Then there are the opportunity costs of the government's redistributive programs: an enormous amount of taxpayer money spent on programs already proven to be cost-ineffective programs from Head Start to job retraining; often $25,000 per job obtained and often the person doesn't hold the job for more than a few weeks. The total amount of waste, fraud, and abuse in government redistributive programs is, as reported in the Washington Post, incomprehensibly large.
That money would likely more wisely be left in taxpayers' pockets, thereby rewarding them for their productivity and allowing them to pump their money into more beneficial parts of the economy (the goods, services, and charities selected by the taxpayers) rather than the aforementioned money-down-the-drain programs.
  • Sends a destructive societal message. It's Psychology 101: you get more of what you reward, less of what you punish. Redistributive "justice" is an appealing-sounding term concocted by its advocates, but it in fact means that society's productive members have their money wrested from them and given to those who are less productive. What sort of message does that send to all of us? To our children?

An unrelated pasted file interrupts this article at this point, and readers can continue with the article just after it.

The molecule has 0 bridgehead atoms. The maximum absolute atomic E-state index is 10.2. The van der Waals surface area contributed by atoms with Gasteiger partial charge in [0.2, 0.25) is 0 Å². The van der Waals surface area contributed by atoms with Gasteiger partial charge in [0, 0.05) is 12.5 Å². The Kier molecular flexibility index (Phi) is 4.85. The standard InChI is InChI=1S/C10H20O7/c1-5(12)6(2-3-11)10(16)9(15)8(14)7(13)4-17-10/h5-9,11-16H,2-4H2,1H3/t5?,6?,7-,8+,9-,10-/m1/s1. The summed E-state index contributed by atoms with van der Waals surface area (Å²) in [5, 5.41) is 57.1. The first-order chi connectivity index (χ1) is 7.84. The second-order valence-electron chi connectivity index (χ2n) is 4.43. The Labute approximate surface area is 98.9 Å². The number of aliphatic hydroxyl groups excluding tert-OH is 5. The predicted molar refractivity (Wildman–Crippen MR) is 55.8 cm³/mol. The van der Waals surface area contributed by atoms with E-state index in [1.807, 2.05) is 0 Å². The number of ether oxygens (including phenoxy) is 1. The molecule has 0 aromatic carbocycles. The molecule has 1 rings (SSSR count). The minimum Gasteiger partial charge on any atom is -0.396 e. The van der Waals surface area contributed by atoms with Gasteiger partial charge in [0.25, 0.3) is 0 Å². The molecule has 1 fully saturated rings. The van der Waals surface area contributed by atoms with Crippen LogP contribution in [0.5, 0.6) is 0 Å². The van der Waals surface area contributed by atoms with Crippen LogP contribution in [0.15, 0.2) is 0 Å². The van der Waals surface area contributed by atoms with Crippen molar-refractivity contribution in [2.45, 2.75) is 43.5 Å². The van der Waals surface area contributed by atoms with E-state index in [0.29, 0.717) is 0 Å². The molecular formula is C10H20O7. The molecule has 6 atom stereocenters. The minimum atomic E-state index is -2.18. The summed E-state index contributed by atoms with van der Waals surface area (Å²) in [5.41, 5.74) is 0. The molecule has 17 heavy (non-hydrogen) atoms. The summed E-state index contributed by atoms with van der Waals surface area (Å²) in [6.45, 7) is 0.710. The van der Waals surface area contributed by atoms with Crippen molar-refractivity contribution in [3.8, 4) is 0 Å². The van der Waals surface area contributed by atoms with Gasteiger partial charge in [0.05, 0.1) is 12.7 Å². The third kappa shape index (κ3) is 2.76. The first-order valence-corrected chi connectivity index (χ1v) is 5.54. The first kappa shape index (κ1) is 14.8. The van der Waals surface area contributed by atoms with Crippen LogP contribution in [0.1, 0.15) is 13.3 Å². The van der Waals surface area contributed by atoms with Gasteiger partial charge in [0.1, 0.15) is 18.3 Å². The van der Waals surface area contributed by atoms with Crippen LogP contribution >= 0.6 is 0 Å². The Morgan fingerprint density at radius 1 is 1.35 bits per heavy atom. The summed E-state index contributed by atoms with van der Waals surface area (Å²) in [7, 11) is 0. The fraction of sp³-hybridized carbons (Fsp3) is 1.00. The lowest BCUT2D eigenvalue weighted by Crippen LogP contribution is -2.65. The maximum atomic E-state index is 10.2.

Note: Of course, some people are productive but don't earn money--for example, volunteers--but, on average, the pool of payers for redistributive justice are more productive, even if non-remunerative productivity is included.
Many people thus believe it's foolish to work hard--After all, if you don't work much, the government will take care of you: The National Review reports a study that found that an American family of three has to earn $60,000 a year to net the same income as someone who makes just $14,000 a year and thus qualifies for all sorts of government handouts. Can you not see why the millions of people who are not intrinsically motivated make the choice to sit on their butt? "Why work at some dumb-ass job when you can get the same money for hanging out?"
I suspect that if there were no safety net for the poor, many such people would become more self-reliant and those who didn't probably would be sufficiently helped by private charity. But candidly, I'm not very confident in the previous assertion.